In 1998 the singer George Michael was forced to come out as gay after he was arrested for engaging in a "lewd act" in a public toilet in Beverly Hills, California.
Rather than shy away from the incident, he used it as the concept for the video of his next single: Outside. The video, featuring glittering urinals and Michael dressed as a sexy police officer, brought the underground culture into the mainstream.
Still, cruising, or "cottaging" as it is known in the UK, was nothing new. As artist Marc Martin explored in his exhibition documenting its history, the practice of anonymous sex between men in public lavatories was the way for gay men to meet before the emergence of dating apps and gay clubs.
Public Toilets, Private Affairs at Berlin's Schwules Museum* uses everything from toilet doors daubed with sexual graffiti and pierced with glory holes, and police vice squad books used to log lawbreakers to a front cover of The New Yorker to argue that gay men should be proud of the history of cruising.
IBTimes UK spoke to Martin to find out more.
Why is cottaging such a source of shame for gay men?
Many modern queers would rather forget this chapter of their past. One must not forget that homosexuality has long been banned in the eyes of the law. Before digital cruising, before apps, when homosexuality was illegal men often had no alternative whatsoever to live according to their impulses than to find themselves in public toilets, which seemed "neutral" in appearance.
These seemingly squalid, gloomy and stinking places were incredible places of social mixing. Homos and straights of all social strata, men of all ages, cultural and religious backgrounds – they all came together there.
Mischief in public toilets left more traces in vice squad logbooks than in high literature. My work brings colour and life to these long-gone meeting places in the shadows.
What is your favourite story from the exhibition?
I interviewed people anonymously – the oldest of them, Marcel, a Parisian who celebrated his 98th birthday. I even interviewed a homosexual former policeman born in 1937, who, in his small town in post-war Germany, had no choice but to flirt in the urinals to meet boys like him, despite the risk of being denounced or unmasked.
What significance do you think your exhibition has now that it is easy to hook up over apps like Grindr?
The young queer movement today seeks to promote sexual encounters far away from the backrooms and stereotypes of old-fashioned cruising. But this young generation dating on digital applications and so practising "sex à la carte" - has it not lost a little spontaneity in the approach of each other?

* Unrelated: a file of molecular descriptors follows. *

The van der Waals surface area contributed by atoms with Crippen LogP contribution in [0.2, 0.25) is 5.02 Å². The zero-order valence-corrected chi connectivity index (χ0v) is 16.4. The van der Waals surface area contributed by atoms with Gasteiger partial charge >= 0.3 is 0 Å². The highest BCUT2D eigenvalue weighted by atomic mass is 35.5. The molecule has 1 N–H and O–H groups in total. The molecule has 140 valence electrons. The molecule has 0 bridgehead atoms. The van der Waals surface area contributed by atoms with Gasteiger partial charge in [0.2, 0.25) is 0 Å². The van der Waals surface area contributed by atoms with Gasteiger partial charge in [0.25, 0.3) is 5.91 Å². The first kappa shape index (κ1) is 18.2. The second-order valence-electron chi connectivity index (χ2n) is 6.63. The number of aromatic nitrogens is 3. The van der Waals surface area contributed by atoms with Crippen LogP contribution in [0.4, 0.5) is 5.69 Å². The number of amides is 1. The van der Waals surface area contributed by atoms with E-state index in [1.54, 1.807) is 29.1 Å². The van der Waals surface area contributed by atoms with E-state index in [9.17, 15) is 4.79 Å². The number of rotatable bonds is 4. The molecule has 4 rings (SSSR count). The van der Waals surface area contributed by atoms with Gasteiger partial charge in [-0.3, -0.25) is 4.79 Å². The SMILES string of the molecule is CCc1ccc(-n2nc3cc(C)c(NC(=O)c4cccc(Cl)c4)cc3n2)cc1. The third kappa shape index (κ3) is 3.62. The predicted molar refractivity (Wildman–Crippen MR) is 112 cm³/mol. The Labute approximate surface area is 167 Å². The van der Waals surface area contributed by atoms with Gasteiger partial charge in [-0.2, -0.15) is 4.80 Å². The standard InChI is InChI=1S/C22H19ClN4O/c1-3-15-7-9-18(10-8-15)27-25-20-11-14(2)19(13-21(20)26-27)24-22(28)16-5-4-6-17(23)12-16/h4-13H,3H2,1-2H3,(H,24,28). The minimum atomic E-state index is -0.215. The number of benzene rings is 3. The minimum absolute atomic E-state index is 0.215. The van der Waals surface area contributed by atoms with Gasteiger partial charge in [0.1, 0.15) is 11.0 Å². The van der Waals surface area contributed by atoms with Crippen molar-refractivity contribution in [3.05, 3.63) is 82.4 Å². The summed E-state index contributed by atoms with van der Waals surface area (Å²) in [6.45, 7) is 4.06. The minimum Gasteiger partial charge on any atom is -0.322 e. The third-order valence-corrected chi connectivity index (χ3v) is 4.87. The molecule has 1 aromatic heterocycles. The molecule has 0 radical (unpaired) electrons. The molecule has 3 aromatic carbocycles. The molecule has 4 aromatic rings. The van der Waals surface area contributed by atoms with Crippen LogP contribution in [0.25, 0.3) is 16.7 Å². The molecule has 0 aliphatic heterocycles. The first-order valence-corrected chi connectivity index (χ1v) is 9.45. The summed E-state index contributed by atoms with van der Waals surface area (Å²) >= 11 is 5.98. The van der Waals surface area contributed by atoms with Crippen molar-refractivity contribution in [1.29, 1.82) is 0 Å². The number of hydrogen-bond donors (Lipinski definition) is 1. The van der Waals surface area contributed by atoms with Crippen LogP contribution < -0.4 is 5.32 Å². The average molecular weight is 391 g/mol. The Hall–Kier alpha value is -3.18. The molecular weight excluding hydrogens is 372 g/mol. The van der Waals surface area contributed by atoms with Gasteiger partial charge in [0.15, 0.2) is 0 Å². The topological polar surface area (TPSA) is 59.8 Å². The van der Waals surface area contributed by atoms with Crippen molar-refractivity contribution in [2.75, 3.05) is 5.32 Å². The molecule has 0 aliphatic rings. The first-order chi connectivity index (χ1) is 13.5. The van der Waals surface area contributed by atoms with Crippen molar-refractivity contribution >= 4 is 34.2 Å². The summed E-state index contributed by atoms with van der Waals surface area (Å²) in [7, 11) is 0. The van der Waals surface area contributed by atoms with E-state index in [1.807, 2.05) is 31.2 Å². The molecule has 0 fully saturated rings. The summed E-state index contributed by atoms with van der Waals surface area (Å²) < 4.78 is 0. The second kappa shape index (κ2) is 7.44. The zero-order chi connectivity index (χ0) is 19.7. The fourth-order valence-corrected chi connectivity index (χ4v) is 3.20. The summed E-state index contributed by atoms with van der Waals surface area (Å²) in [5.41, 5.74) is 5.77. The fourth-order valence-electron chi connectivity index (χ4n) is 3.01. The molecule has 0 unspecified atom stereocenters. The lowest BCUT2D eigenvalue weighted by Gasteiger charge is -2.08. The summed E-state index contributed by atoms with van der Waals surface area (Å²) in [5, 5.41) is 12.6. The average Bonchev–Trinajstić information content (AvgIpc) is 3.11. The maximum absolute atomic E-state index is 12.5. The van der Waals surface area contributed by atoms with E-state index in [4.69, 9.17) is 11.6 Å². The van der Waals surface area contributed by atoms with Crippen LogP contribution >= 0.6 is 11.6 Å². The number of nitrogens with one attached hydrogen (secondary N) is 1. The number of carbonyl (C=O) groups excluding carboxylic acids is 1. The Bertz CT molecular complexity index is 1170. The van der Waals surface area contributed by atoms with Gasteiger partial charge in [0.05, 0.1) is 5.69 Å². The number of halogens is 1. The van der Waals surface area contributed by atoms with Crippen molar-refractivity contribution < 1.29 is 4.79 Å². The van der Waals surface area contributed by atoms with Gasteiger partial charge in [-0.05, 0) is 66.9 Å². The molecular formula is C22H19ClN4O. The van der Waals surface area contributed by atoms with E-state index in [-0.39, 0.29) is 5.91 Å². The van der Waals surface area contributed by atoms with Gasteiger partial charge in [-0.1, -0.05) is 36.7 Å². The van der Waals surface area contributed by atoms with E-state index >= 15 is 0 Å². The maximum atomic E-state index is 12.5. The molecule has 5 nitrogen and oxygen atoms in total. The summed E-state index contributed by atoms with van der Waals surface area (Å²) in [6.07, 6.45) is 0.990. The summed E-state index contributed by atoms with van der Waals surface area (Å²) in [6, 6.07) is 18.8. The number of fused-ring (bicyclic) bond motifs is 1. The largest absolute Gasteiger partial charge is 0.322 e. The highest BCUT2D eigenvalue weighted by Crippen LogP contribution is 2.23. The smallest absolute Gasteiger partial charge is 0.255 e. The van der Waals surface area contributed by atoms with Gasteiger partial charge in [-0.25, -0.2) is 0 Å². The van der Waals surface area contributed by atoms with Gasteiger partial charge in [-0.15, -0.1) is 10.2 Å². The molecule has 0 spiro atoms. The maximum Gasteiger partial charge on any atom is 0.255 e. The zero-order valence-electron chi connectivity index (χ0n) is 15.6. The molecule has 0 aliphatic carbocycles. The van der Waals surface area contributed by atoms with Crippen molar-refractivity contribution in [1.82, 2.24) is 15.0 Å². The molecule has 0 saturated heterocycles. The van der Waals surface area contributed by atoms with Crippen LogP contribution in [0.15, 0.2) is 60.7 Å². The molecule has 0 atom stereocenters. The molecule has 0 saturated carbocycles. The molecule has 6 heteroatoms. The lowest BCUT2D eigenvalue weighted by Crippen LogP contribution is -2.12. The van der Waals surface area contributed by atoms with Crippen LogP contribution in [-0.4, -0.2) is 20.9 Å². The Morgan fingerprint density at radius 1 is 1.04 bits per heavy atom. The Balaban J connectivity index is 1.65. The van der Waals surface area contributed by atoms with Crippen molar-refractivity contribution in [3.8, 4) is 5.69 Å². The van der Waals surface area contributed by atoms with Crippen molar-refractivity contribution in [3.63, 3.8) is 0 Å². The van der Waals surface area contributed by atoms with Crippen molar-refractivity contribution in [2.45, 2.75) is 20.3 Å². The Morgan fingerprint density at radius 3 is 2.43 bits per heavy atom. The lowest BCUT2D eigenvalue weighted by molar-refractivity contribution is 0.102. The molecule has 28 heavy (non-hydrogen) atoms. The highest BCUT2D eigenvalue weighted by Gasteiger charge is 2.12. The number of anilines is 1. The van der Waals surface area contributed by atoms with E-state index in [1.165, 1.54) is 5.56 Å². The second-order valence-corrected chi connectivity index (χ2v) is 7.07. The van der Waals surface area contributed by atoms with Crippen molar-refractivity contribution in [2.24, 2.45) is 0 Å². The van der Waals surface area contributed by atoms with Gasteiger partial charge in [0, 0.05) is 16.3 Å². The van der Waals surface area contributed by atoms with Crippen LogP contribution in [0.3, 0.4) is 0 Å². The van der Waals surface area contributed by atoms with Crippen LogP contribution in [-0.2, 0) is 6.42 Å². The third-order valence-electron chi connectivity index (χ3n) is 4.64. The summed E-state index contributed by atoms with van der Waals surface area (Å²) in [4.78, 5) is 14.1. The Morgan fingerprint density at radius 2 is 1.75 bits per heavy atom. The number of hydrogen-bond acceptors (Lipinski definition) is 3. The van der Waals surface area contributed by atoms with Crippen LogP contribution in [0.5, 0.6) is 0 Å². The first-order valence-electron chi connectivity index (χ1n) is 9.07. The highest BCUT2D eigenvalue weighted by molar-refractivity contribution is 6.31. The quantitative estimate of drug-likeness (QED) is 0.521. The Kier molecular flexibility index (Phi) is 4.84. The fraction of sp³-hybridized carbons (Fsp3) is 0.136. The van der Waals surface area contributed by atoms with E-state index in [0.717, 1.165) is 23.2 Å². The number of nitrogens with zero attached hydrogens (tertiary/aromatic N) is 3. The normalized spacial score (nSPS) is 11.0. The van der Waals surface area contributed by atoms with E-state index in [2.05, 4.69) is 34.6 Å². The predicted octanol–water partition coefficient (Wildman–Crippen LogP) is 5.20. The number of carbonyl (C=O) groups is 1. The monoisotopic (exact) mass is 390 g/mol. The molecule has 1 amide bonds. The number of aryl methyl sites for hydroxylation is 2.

In public toilets, the unexpected and the unknown were major ingredients to sexual arousal. It was indispensable to make a move towards the other, to seek his contact directly. It was not about displaying one's own fantasies but about sharing and exchange. Hooking up with others was what counted in urinals. There was certainly prudence and modesty in exhibiting one's genitalia. Today's youth unpacks everything in their online profiles, long before they even start playing with each other. I find that hardly exciting, to be honest.
Toilets are also a hot topic in the debate surrounding trans rights. How does your exhibition play into this?
Long before parts of American society voiced opposition to Obama's rule on transgender people's bathroom use, a project of toilets aimed at transgender people in public services was initiated in Berlin. I did a photoshoot at a urinal with a wonderful transvestite. Those pictures are in the book accompanying the exhibition.
Women never enjoyed the benefits of these conveniences designed by men for men. Yet, some of them had at a very early stage campaigned for gender equality in toilets, but their demands were never heeded. Taking a piss in the 19th century city is first and foremost a man's business – which takes us back to feminism's early days and raises important questions about gender.
What do you think of George Michael's depiction of cottaging in Outside?
Men indulging into illicit activities in public toilets put their reputation at risk and incurred a penalty.
I found many traces in vice squad logbooks. Some of them were well-known public figures.
From a Parisian rising star of the monarchist clerical right against Republicans in the 19th century, arrested by the police vice squad in the vicinity of the Champs-Élysées "vespasienne", to a minister of information under the Fourth Republic, there are many detailed stories.
George Michael, caught exposing himself to a plain-clothes officer in a Beverley Hills lavatory, faced no alternative but to come out and accept the consequences. He eventually turned the whole episode into a stunning music video, which breathed new life into his flagging career. Hats off!
Public Toilets, Private Affairs is running at the Berlin Schwules* Museum until 5 February 2018